When we think about those who are in need, this can really encompass a lot of different things.
Some individuals are in need of food, some money, or clothes, a helping hand, a listening ear, encouragement, etc. For
those who are lost spiritually, they have a need for the gospel, to hear the good news of Jesus Christ and the redemption
that is found through Him alone.
I have been extremely blessed in my
own life to see the desire to meet needs modeled by a man I respect dearly. I have known Ron Morris for over 20 years
(he happens to be my wife’s grandfather). Ron has volunteered at a local Christian rescue mission in Central Illinois
for over 30 years. The mission is designed for men who are struggling to meet their basic needs. The shelter provides
meals for the men, a warm place to stay, complete with showers, change of clothes and more. The mission even has programs
that teach skills to the men so that they can get involved in the workforce and provide a stable income. But, more importantly
than all of those things, the mission provides men with the gospel message. Two times a day, volunteers come in to preach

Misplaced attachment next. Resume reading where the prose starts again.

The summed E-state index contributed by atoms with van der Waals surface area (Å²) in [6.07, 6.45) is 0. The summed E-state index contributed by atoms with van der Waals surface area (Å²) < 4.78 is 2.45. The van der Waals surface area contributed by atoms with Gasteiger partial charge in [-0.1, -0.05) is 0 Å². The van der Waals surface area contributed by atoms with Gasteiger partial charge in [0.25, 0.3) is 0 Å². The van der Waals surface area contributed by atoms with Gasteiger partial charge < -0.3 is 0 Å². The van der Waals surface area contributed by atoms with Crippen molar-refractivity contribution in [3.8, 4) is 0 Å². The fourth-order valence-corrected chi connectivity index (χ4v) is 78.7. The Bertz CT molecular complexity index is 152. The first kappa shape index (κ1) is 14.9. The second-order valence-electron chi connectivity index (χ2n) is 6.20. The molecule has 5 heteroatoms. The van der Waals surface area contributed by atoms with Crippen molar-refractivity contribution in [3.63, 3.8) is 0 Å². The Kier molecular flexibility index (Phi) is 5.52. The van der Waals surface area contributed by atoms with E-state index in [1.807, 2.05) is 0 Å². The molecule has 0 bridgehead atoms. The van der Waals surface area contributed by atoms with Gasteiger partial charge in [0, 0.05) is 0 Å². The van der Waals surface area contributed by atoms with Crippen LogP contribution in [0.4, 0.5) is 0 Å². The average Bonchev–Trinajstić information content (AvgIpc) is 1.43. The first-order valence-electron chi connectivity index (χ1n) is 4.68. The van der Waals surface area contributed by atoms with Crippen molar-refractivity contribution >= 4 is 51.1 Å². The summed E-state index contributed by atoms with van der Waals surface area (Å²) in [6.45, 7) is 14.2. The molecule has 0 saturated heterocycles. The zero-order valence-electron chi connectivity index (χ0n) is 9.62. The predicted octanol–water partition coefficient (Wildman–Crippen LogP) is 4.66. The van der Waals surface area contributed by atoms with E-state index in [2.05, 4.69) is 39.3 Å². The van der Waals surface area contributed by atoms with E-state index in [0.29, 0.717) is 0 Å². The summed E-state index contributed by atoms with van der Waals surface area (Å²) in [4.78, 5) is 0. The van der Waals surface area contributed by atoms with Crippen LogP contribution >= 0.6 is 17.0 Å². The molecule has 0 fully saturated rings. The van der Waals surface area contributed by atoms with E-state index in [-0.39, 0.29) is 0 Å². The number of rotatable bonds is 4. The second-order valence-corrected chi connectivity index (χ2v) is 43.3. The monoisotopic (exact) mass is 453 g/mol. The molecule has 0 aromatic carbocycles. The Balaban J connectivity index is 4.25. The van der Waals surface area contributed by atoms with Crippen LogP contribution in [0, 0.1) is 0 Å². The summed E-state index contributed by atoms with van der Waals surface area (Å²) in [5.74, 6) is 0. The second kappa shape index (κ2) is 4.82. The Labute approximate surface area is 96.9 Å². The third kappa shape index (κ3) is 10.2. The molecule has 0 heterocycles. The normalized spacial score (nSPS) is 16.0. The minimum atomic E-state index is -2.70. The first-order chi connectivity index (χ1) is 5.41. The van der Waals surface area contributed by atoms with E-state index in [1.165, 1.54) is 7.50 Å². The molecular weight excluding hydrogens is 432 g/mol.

a message, maybe even sing a few songs with the men. The men who come to the mission come from all walks of life.
Some are drug addicts, alcoholics, criminals; some are just plain down on their luck, products of tough circumstances.
The rescue mission has been serving that community since 1955, but many drive by it daily and don’t even know it exists.
You see, it is hard to get volunteers to serve down at the mission. It
takes time, it takes effort, it takes desire. Faithful men like Ron Morris have served, making the ongoing work of this
ministry possible, because they love God and love God’s people. I cannot even fathom how many messages Ron has
preached down there, how many times he has gotten last minute cancelations and quietly stepped up, doing what needed to be